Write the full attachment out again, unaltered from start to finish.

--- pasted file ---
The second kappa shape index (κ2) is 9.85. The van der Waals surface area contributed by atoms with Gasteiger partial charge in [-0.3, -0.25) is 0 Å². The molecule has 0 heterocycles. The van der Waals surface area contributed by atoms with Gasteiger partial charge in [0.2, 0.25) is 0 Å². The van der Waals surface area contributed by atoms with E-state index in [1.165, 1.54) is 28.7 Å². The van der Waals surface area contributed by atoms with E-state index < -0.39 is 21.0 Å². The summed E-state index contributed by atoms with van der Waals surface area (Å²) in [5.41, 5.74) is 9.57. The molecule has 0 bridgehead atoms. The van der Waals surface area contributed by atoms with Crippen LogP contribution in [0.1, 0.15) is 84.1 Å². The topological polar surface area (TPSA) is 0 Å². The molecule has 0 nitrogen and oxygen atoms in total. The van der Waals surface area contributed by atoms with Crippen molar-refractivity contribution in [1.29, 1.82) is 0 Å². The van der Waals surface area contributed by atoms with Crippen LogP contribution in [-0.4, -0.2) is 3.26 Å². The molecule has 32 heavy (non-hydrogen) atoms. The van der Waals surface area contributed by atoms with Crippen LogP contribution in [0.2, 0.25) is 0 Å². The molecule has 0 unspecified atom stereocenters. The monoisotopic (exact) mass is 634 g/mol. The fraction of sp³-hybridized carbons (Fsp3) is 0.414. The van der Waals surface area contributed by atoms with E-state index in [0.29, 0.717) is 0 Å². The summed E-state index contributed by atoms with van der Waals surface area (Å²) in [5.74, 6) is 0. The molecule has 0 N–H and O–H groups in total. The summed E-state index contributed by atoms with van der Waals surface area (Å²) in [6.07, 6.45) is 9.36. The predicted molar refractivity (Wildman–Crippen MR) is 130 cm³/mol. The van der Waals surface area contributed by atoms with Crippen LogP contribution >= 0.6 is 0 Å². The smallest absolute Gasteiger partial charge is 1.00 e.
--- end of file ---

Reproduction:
The second kappa shape index (κ2) is 9.85. The van der Waals surface area contributed by atoms with Gasteiger partial charge in [-0.3, -0.25) is 0 Å². The molecule has 0 heterocycles. The van der Waals surface area contributed by atoms with Gasteiger partial charge in [0.2, 0.25) is 0 Å². The van der Waals surface area contributed by atoms with E-state index in [1.165, 1.54) is 28.7 Å². The van der Waals surface area contributed by atoms with E-state index < -0.39 is 21.0 Å². The summed E-state index contributed by atoms with van der Waals surface area (Å²) in [5.41, 5.74) is 9.57. The molecule has 0 bridgehead atoms. The van der Waals surface area contributed by atoms with Crippen LogP contribution in [0.1, 0.15) is 84.1 Å². The topological polar surface area (TPSA) is 0 Å². The molecule has 0 nitrogen and oxygen atoms in total. The van der Waals surface area contributed by atoms with Crippen molar-refractivity contribution in [1.29, 1.82) is 0 Å². The van der Waals surface area contributed by atoms with Crippen LogP contribution in [-0.4, -0.2) is 3.26 Å². The molecule has 32 heavy (non-hydrogen) atoms. The van der Waals surface area contributed by atoms with Crippen LogP contribution in [0.2, 0.25) is 0 Å². The molecule has 0 unspecified atom stereocenters. The monoisotopic (exact) mass is 634 g/mol. The fraction of sp³-hybridized carbons (Fsp3) is 0.414. The van der Waals surface area contributed by atoms with E-state index in [0.29, 0.717) is 0 Å². The summed E-state index contributed by atoms with van der Waals surface area (Å²) in [5.74, 6) is 0. The molecule has 0 N–H and O–H groups in total. The summed E-state index contributed by atoms with van der Waals surface area (Å²) in [6.07, 6.45) is 9.36. The predicted molar refractivity (Wildman–Crippen MR) is 130 cm³/mol. The van der Waals surface area contributed by atoms with Crippen LogP contribution >= 0.6 is 0 Å². The smallest absolute Gasteiger partial charge is 1.00 e.